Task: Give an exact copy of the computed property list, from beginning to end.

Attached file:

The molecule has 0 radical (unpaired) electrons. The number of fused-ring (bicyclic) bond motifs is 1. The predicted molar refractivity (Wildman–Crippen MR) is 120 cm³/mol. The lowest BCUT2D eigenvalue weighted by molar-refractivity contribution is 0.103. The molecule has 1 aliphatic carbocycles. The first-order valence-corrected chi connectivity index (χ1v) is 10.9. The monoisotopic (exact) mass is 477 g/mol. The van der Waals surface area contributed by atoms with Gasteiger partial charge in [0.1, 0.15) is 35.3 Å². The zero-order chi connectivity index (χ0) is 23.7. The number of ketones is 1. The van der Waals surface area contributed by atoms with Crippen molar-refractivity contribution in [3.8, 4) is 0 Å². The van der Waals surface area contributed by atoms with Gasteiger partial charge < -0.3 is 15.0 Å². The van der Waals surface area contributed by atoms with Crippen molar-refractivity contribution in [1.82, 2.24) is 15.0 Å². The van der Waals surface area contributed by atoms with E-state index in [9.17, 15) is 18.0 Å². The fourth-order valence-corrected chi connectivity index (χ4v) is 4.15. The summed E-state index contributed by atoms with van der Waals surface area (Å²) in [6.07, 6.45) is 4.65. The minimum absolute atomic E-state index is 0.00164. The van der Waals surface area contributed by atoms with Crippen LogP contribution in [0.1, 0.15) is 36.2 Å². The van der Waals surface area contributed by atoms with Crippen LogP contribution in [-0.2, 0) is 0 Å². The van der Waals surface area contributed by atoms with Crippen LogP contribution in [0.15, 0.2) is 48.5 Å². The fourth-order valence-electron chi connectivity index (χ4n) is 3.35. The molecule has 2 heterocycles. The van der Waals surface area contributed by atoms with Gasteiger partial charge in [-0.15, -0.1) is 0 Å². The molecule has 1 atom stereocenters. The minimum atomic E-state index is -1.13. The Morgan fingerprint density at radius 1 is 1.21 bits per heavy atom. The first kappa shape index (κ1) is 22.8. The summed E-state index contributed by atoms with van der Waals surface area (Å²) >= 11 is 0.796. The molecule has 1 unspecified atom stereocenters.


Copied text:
The molecule has 0 radical (unpaired) electrons. The number of fused-ring (bicyclic) bond motifs is 1. The predicted molar refractivity (Wildman–Crippen MR) is 120 cm³/mol. The lowest BCUT2D eigenvalue weighted by molar-refractivity contribution is 0.103. The molecule has 1 aliphatic carbocycles. The first-order valence-corrected chi connectivity index (χ1v) is 10.9. The monoisotopic (exact) mass is 477 g/mol. The van der Waals surface area contributed by atoms with Gasteiger partial charge in [0.1, 0.15) is 35.3 Å². The zero-order chi connectivity index (χ0) is 23.7. The number of ketones is 1. The van der Waals surface area contributed by atoms with Crippen molar-refractivity contribution in [3.8, 4) is 0 Å². The van der Waals surface area contributed by atoms with Gasteiger partial charge < -0.3 is 15.0 Å². The van der Waals surface area contributed by atoms with Crippen molar-refractivity contribution in [1.82, 2.24) is 15.0 Å². The van der Waals surface area contributed by atoms with E-state index in [9.17, 15) is 18.0 Å². The fourth-order valence-corrected chi connectivity index (χ4v) is 4.15. The summed E-state index contributed by atoms with van der Waals surface area (Å²) in [6.07, 6.45) is 4.65. The minimum absolute atomic E-state index is 0.00164. The van der Waals surface area contributed by atoms with Crippen LogP contribution in [0.1, 0.15) is 36.2 Å². The van der Waals surface area contributed by atoms with Crippen LogP contribution in [-0.2, 0) is 0 Å². The van der Waals surface area contributed by atoms with Crippen LogP contribution in [0.15, 0.2) is 48.5 Å². The fourth-order valence-electron chi connectivity index (χ4n) is 3.35. The molecule has 2 heterocycles. The van der Waals surface area contributed by atoms with Gasteiger partial charge in [-0.15, -0.1) is 0 Å². The molecule has 1 atom stereocenters. The minimum atomic E-state index is -1.13. The Morgan fingerprint density at radius 1 is 1.21 bits per heavy atom. The first kappa shape index (κ1) is 22.8. The summed E-state index contributed by atoms with van der Waals surface area (Å²) >= 11 is 0.796. The molecule has 1 unspecified atom stereocenters.